Racial discrimination in the workplace occurs when an employee or job applicant receives less favorable treatment because of their race or skin color. If you were discriminated against at work based on your race, you are entitled to file a lawsuit against your employer for damages. Lauby, Mankin & Lauby LLP California Employment Lawyers are here to help you with your case.
The Fair Employment and Housing Act (the “FEHA”) protects California employees from discrimination on the basis of race. The FEHA generally applies to companies of five or more employees.
In general, there are two types of illegal employment discrimination under the FEHA: disparate treatment and disparate impact.
Disparate treatment racial discrimination occurs where an employer who is covered by applicable anti-discrimination laws takes a negative employment action against a worker because of their race. Negative employment actions include refusal to hire, refusal to promote, or termination of an employee because of their race. In order to prevail under the disparate treatment theory, an employee must show that the employer harbored a discriminatory intent.
Disparate impact racial discrimination occurs when employers adopt policies that are neutral on their face but it has a disproportionate adverse impact on employees of a certain race. Regardless of the employer’s lack of discriminatory motive, if a neutral employment policy results in harsher impact on workers in protected racial groups, an employer may be held liable for disparate impact discrimination.
It is unlawful in California for employers to discriminate against employees or job applicants based on their race, the color of their skin, or their ancestry. It is also unlawful for employers to discriminate because of an employee’s association with members of other races, skin colors, or ancestries.
Employees of all races are protected even if they are members of racial groups that have not been traditionally discriminated against. Some people refer to these types of claims as “reverse discrimination” claims.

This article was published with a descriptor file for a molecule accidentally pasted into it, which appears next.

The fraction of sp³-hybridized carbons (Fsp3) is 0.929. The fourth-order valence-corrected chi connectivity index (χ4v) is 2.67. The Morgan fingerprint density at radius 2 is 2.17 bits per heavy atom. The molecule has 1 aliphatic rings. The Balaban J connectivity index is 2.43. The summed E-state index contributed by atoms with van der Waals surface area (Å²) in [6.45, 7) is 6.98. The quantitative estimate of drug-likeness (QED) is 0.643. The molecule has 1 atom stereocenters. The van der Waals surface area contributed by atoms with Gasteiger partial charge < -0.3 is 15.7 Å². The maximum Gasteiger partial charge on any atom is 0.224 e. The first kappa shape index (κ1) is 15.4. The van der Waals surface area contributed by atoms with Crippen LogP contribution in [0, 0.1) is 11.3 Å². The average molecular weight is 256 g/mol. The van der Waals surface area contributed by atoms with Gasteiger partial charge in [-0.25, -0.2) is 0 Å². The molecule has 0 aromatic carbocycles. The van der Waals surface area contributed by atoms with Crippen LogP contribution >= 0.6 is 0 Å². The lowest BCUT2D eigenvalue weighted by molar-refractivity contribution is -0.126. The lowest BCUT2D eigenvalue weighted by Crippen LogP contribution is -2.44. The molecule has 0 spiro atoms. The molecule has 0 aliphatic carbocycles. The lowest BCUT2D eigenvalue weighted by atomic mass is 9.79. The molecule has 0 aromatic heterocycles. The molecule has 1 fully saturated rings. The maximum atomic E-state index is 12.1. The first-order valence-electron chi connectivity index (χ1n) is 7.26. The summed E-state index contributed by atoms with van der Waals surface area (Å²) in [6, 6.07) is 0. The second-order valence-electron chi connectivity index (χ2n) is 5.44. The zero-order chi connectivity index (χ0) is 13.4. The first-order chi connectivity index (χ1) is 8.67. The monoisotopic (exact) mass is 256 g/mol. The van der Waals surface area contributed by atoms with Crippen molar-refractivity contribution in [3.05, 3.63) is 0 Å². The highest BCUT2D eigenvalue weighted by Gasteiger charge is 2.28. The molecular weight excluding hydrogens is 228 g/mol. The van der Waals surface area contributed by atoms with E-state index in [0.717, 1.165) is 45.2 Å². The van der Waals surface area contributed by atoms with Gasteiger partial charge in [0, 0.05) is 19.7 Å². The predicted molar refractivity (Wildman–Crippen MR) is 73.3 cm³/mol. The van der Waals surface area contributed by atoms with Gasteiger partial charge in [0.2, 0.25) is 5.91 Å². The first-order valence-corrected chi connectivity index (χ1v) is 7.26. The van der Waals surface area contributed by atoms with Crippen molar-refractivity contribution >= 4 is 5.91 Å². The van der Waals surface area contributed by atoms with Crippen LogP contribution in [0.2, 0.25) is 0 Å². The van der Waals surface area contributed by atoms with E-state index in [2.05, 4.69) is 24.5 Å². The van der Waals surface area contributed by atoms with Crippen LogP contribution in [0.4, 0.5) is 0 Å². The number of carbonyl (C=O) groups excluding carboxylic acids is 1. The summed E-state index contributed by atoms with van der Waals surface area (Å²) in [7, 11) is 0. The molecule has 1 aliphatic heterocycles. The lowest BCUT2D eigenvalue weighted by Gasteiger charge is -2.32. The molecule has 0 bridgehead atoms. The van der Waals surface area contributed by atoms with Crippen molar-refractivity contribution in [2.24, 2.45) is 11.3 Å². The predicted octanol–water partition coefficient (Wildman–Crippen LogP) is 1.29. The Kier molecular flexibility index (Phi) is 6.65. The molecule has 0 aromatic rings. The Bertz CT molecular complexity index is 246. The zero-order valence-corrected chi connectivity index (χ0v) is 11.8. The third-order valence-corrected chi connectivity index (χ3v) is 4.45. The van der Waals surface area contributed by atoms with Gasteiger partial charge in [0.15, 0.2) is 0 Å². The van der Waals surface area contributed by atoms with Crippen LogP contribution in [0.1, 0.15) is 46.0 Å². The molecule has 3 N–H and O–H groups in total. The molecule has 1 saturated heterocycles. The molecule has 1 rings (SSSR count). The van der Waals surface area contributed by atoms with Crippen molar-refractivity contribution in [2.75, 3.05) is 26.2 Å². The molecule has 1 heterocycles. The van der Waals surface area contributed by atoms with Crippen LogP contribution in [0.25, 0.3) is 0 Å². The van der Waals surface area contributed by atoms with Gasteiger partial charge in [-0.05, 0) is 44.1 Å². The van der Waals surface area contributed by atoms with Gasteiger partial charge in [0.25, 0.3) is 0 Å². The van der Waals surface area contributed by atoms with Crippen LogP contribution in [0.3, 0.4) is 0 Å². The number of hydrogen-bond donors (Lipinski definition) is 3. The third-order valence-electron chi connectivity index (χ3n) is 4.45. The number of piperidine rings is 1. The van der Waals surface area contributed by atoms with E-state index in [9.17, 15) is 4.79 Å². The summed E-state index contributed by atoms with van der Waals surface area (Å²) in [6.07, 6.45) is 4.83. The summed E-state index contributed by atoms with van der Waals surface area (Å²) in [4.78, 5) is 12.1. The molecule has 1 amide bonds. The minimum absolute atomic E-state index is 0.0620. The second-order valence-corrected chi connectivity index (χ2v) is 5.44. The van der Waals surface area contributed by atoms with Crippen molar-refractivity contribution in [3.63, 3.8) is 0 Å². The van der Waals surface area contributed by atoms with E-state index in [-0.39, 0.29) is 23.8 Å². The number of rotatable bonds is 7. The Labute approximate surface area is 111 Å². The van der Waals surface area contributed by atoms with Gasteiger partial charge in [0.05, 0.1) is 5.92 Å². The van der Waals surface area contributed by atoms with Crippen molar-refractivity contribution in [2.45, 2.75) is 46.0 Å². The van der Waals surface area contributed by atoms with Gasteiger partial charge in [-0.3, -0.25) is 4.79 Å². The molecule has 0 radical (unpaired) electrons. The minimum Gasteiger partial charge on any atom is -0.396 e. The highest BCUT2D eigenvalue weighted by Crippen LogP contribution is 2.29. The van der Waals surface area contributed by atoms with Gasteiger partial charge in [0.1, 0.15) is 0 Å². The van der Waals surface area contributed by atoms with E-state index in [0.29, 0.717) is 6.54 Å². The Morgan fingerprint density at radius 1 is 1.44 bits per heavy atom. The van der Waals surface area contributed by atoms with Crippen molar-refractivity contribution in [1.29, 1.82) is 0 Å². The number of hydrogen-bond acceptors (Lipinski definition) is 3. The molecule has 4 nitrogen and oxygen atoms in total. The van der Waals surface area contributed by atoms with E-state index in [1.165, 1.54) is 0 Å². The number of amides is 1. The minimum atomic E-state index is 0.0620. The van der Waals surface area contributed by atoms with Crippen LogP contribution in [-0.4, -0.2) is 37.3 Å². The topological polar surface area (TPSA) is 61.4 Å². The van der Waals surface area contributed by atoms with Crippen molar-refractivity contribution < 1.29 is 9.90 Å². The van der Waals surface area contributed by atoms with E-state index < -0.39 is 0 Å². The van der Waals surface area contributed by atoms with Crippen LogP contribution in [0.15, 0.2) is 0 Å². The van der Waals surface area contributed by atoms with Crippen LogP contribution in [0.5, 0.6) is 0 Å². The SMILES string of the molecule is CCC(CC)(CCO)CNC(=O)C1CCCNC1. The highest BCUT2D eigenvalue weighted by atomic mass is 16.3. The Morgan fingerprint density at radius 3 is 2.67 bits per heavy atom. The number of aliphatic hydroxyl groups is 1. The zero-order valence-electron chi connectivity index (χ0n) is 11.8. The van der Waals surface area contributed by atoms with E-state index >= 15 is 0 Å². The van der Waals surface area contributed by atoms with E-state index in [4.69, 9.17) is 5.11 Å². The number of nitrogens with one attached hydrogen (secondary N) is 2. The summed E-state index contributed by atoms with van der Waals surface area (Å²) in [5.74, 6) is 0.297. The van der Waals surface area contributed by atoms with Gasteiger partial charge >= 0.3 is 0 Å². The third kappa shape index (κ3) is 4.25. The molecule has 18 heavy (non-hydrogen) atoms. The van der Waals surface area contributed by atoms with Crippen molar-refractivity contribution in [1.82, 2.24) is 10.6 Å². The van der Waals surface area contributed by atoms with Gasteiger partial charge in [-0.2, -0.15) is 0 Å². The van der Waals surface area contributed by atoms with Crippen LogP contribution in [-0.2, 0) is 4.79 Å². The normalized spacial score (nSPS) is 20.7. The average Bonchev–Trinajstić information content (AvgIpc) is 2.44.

Even if an employee’s ethnicity is not readily known by the employer. California still protects against discrimination to employees that are perceived to be of a certain race, color, or ancestry.
If your employer is discriminating against you on the basis of your race, you are likely protected.
When an employee is subject to discrimination by supervisors or co-workers is unlawful for an employer to fail to take all reasonable steps necessary to prevent discrimination and harassment from occurring.
If you were subject to discrimination that your employer was aware of and your employer failed to prevent the discrimination from happening which resulted in harm to you, the law entitles you to damages for that harm.
California law also prohibits employers, supervisors, and co-workers from harassing any employee because of race.
If you are subject to frequent and severe hostile, offensive, oppressive, or intimidating behavior as a result of your race you may be the victim of actionable harassment. This type of behavior deprives you of your right to a workplace free of discrimination.
If you have been the victim of constant harassment such as name-calling, offensive jokes, or derogatory comments you may be entitled to damages even if you did not suffer any harm.
Harassment may involve physical, oral, or written conduct that is offensive or derogatory—so long as it is motivated by the employee’s protected characteristic.
Common examples of harassment include frequent or severe:
If you have been the victim of racial discrimination or harassment, you may be entitled to recover damages in an amount that will compensate you for the detriment caused by the wrongful conduct. This includes backpay, front pay, reinstatement, emotional distress, punitive damages, attorney’s fees and costs.
Current employees are often concerned that they will lose their job as a result of filing a claim against their employer. However, law protects employees from retaliation in the form of termination or any other adverse employment action simply because an employee asserts their legal rights. An employer who retaliates against an employee for fighting back against racial discrimination is subject to additional damages as a result of unlawful retaliation.
Our employment law attorneys have the experience, skill and resources to navigate your legal options and help you achieve the best possible outcome for you case. We offer our services on a contingency fee basis which means that you will pay nothing out-of-pocket, and we collect our fees only if we win. Contact our team for a free evaluation of your case.